Electrocardiogram (Encyclopedia of Science)
An electrocardiogram (pronounced ee-lek-troe-KAR-dee-oh-gram) is a recording of the electrical activity within the heart that is obtained by placing various electrodes on the skin surface. From this painless, quick, and inexpensive test, doctors are able to evaluate a person's heart rate and rhythm and to detect if something is wrong.
Normal and abnormal wave patterns
An electrocardiogram, better known as an EKG or ECG, is a common test doctors use to obtain information about the overall health of a patient's heart. Using a machine called an electrocardiograph, the physician is able to see a real-time image of the electrical activity going on in the heart. Usually the doctor examines a printed pattern of heart activity that is recorded on a moving strip of paper, but he or she may also view the pattern on a television-like screen. By examining this pattern of waves, the physician views an actual picture of the heart's rhythm and can then detect many heart problems. Since a normal, healthy heart makes a specific pattern of waves, a damaged or diseased heart changes that pattern in recognizable ways. Simply by examining the EKG, a physician can detect and analyze something like an abnormal or irregular heart rhythm known as an arrhythmia (pronounced uh-RITH-mee-uh). The physician can also identify areas of the heart muscle that have been damaged by coronary heart...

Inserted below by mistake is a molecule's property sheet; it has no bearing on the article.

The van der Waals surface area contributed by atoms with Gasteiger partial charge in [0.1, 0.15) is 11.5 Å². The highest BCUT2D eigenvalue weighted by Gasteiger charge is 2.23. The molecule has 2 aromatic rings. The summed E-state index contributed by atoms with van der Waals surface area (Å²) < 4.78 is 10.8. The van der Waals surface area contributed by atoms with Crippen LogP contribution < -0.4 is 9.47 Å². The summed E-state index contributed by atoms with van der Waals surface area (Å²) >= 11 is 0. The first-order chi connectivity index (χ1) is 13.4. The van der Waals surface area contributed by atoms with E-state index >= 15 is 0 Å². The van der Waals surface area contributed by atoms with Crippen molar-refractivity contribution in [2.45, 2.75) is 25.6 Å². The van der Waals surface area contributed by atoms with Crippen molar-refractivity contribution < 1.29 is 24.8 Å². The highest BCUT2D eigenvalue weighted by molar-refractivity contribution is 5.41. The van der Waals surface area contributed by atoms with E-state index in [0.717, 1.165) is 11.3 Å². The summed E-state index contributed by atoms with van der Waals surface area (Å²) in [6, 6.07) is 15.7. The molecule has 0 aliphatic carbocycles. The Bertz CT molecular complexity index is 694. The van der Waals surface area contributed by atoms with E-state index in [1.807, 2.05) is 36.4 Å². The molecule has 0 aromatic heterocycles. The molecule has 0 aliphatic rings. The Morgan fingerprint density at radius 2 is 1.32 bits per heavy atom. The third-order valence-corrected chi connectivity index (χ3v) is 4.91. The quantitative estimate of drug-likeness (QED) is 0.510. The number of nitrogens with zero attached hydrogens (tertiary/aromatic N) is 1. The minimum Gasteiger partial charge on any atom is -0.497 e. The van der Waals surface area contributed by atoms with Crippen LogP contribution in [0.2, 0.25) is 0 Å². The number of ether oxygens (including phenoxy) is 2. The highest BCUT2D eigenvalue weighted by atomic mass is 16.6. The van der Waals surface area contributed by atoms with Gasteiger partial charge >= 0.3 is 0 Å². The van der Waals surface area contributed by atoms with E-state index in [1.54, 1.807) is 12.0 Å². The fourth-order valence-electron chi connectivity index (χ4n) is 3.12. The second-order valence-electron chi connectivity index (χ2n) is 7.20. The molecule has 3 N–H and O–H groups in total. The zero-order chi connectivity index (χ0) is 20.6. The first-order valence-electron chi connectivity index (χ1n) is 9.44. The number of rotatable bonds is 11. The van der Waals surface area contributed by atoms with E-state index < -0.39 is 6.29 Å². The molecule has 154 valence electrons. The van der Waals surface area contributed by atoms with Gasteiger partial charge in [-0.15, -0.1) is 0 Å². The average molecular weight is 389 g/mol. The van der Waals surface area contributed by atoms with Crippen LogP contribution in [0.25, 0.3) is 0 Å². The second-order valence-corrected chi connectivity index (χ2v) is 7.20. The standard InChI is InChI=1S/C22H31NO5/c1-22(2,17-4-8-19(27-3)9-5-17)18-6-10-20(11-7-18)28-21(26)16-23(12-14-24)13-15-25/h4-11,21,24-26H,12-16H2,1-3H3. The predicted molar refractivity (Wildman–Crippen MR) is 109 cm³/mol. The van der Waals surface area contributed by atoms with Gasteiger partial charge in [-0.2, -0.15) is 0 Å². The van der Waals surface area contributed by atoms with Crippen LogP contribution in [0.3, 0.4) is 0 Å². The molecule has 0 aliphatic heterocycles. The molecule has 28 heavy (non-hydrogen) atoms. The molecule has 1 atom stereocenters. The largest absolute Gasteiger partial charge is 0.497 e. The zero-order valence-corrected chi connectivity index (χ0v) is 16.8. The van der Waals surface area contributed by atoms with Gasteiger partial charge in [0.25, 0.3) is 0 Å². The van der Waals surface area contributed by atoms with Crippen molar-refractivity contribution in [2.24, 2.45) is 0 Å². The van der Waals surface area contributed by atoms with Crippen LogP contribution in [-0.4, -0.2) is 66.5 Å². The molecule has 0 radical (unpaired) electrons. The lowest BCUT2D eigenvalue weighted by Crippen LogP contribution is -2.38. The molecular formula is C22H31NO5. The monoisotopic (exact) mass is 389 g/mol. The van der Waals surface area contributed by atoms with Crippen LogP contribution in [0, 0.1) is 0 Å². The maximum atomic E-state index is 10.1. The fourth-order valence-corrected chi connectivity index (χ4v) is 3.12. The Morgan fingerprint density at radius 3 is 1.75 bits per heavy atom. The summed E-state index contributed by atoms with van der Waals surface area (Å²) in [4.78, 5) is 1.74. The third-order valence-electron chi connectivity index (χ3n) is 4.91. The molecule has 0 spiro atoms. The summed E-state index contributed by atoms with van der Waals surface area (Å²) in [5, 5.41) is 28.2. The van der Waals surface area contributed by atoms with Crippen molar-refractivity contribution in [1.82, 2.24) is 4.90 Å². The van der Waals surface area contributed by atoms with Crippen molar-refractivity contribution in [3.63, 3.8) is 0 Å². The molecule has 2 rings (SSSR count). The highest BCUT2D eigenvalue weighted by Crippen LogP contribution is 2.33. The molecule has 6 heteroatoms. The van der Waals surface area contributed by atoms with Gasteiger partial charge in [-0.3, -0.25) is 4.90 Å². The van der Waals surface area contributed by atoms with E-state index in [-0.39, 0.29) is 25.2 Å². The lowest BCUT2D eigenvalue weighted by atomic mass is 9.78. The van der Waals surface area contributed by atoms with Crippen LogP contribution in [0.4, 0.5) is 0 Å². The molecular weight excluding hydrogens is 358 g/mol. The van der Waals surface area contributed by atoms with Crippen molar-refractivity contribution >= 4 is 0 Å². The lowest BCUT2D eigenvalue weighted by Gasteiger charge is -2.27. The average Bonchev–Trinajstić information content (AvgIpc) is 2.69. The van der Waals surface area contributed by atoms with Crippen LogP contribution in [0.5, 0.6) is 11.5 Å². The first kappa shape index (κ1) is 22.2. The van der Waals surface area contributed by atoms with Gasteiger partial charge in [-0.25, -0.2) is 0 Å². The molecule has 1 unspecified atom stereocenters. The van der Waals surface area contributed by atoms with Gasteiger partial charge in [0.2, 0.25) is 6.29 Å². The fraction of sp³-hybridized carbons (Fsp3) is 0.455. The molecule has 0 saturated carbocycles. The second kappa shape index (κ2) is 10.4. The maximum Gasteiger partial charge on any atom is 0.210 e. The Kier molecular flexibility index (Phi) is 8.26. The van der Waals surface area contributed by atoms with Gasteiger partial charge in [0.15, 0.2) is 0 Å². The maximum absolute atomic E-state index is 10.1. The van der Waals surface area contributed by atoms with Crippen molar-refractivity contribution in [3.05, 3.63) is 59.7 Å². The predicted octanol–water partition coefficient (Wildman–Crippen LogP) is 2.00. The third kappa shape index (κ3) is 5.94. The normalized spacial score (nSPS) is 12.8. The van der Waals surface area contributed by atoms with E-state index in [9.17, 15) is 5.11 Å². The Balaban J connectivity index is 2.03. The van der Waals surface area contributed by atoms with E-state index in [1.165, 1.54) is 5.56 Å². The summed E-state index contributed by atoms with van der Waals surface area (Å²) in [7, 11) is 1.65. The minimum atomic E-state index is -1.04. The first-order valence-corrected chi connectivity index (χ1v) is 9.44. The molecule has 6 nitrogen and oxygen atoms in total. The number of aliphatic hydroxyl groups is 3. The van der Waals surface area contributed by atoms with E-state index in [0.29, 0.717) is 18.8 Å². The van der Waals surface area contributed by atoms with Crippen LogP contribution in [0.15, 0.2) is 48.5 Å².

(The entire section is 1272 words.)
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